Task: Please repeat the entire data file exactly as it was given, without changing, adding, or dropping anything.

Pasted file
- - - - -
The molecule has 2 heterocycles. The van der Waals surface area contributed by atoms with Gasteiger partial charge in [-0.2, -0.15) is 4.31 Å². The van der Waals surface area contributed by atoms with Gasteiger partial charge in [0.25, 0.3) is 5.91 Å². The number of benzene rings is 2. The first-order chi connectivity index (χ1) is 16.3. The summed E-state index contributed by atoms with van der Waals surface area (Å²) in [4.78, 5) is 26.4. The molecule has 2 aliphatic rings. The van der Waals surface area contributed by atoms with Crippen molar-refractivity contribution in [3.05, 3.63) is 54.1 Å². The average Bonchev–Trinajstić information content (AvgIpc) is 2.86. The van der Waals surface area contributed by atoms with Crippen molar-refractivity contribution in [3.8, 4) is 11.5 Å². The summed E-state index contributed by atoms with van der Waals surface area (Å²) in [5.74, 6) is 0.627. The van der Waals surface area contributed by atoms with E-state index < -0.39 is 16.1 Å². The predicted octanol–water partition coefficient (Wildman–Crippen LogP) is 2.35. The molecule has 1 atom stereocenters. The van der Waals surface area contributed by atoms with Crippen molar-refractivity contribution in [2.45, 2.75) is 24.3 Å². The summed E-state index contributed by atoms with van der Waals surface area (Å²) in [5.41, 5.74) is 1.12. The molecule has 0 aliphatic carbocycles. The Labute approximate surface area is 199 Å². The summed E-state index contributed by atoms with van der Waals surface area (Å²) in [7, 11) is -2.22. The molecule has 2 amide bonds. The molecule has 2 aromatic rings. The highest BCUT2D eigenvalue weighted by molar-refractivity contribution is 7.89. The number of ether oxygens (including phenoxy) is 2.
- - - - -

The molecule has 2 heterocycles. The van der Waals surface area contributed by atoms with Gasteiger partial charge in [-0.2, -0.15) is 4.31 Å². The van der Waals surface area contributed by atoms with Gasteiger partial charge in [0.25, 0.3) is 5.91 Å². The number of benzene rings is 2. The first-order chi connectivity index (χ1) is 16.3. The summed E-state index contributed by atoms with van der Waals surface area (Å²) in [4.78, 5) is 26.4. The molecule has 2 aliphatic rings. The van der Waals surface area contributed by atoms with Crippen molar-refractivity contribution in [3.05, 3.63) is 54.1 Å². The average Bonchev–Trinajstić information content (AvgIpc) is 2.86. The van der Waals surface area contributed by atoms with Crippen molar-refractivity contribution in [3.8, 4) is 11.5 Å². The summed E-state index contributed by atoms with van der Waals surface area (Å²) in [5.74, 6) is 0.627. The van der Waals surface area contributed by atoms with E-state index < -0.39 is 16.1 Å². The predicted octanol–water partition coefficient (Wildman–Crippen LogP) is 2.35. The molecule has 1 atom stereocenters. The van der Waals surface area contributed by atoms with Crippen molar-refractivity contribution in [2.45, 2.75) is 24.3 Å². The summed E-state index contributed by atoms with van der Waals surface area (Å²) in [5.41, 5.74) is 1.12. The molecule has 0 aliphatic carbocycles. The Labute approximate surface area is 199 Å². The summed E-state index contributed by atoms with van der Waals surface area (Å²) in [7, 11) is -2.22. The molecule has 2 amide bonds. The molecule has 2 aromatic rings. The highest BCUT2D eigenvalue weighted by molar-refractivity contribution is 7.89. The number of ether oxygens (including phenoxy) is 2.